It’s the beginning of March and spring is just around the corner. For many people who are looking forward to gardening, they’re just waiting for the temperature to get warm enough to start working outside. But just because it might still be a little chilly outside doesn’t mean you can’t get started on preparing your garden for springtime.
1. Plan Your Garden
The first thing you’ll want to do is plan what you’re going to grow. Make sure that you aren’t trying to grow too many crops for the amount of space you have. Try also to avoid growing the same type of plants in the same plots as last year – you’ll want to rotate crops to minimize problems with garden pests, soilborne diseases, and soil nutrient depletion.
2. Clear Out Debris
The winter was harsh in many areas of the country. You’ll want to rake up dead leaves and trim back dead growth from perennials. If you have any plants that you’re sure died over the winter, you’ll want to pull them too to free up space. Also be on the lookout for any pests that may have tried to overwinter, such as spider mites or aphids.
3. Make Sure You Have Your Seeds
Once you’ve decided what you want to plant, you’ll have to make sure that you have the seeds you need. If you didn’t store seeds from last year’s crop, that means buying seeds and making sure they arrive in time to plant.
4. Start Sowing Indoors
It’s not too late to start indoor sowing of plants like peppers, tomatoes, and eggplants that will need to be transplanted outdoors once the danger of frost has passed. If you don’t have seedling trays, you can use plastic yogurt containers or salad containers filled with potting soil. Getting started now will assure that you’ll have a good long growing season ahead of you.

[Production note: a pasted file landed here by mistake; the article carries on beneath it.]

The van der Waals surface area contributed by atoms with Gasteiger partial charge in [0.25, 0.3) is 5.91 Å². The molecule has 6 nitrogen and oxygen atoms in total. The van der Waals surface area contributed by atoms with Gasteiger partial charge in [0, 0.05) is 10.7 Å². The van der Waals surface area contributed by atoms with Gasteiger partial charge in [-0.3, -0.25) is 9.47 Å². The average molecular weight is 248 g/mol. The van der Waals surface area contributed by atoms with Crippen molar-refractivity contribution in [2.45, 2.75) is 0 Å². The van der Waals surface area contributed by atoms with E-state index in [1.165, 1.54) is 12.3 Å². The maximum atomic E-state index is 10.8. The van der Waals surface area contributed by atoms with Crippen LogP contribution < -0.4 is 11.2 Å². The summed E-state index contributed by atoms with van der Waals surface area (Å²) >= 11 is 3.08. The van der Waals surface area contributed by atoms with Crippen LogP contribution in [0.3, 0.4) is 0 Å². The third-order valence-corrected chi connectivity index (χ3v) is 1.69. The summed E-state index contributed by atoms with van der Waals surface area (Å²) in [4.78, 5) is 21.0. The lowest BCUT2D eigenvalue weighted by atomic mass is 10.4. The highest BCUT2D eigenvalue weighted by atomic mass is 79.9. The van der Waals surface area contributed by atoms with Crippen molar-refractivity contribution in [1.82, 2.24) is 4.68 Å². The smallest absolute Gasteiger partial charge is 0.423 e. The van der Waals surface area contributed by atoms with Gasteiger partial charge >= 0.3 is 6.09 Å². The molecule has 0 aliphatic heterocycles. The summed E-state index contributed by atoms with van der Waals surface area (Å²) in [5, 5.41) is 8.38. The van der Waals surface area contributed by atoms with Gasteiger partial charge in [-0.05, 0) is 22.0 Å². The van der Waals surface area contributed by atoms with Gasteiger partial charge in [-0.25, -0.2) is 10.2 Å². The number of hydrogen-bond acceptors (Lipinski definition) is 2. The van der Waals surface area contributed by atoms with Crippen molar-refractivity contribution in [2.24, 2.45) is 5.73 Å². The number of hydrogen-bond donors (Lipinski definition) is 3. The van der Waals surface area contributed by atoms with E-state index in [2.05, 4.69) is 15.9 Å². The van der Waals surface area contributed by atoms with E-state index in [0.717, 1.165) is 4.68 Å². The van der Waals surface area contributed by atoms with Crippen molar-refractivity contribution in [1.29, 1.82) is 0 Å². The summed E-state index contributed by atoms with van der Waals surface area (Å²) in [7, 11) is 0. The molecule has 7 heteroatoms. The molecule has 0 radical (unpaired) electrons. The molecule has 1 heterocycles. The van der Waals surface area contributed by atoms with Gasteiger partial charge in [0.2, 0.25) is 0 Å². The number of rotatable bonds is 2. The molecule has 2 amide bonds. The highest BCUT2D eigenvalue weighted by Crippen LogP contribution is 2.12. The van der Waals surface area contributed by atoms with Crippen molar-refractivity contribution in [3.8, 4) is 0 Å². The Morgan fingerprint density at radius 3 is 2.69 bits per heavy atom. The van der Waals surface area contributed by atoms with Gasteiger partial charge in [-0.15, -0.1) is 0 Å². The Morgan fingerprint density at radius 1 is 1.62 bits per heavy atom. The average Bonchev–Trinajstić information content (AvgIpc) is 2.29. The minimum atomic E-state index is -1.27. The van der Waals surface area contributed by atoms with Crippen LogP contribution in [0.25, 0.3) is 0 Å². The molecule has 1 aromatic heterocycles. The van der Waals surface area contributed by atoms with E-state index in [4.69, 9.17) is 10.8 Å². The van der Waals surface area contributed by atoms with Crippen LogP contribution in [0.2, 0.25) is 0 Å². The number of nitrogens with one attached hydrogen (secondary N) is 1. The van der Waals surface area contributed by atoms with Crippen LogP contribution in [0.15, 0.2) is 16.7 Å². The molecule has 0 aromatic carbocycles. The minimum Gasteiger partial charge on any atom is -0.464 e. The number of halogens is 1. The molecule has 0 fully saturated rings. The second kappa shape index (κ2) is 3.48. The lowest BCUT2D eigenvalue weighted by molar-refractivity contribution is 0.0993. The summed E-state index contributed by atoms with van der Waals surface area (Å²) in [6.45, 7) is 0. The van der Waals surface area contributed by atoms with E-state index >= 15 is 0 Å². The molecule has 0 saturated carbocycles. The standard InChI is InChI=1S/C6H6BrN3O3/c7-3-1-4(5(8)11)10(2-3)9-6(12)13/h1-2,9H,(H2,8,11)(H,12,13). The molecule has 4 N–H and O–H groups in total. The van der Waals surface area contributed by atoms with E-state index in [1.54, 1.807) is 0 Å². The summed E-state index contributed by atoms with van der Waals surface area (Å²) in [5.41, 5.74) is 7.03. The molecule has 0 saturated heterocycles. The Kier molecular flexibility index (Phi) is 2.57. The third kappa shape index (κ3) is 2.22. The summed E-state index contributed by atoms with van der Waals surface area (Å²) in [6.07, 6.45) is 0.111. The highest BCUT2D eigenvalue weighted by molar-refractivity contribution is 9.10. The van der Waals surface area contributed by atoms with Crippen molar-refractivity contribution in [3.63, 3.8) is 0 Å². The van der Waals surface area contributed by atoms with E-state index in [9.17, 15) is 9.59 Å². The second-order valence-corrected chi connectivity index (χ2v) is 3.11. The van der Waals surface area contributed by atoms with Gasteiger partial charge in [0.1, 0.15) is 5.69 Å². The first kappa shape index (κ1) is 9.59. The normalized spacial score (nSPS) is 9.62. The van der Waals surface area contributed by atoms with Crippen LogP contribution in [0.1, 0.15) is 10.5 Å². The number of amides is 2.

5. Fix Support Structures
If you have fences, gates, and trellises, you’ll want to fix them up now so as not to take time away from your gardening later this year. Same thing for tomato cages and plant stakes, figure out which ones are still in good shape and get rid of any that are broken or rusted beyond repair.
6. Clean and Prepare Tools
Hopefully you cleaned and winterized your garden tools before you put them up for the winter. Now’s the time to see how they’ve held up. Clean off any rust from metal tools and sharpen anything that needs it. Treat any dried-out wood and give everything a good cleaning so you’ll be ready to go once the weather turns warm.
7. Prepare Your Soil
Last, but not least, it’s time to get your soil ready for planting. Turn under any cover crops you may have, pluck any weeds that you might see coming up, and put down a good layer of compost to give your plants the nutrients they’ll need to grow. Spring will be here before you know it, so make sure the ground will be ready to plant seeds or transplant your seedlings.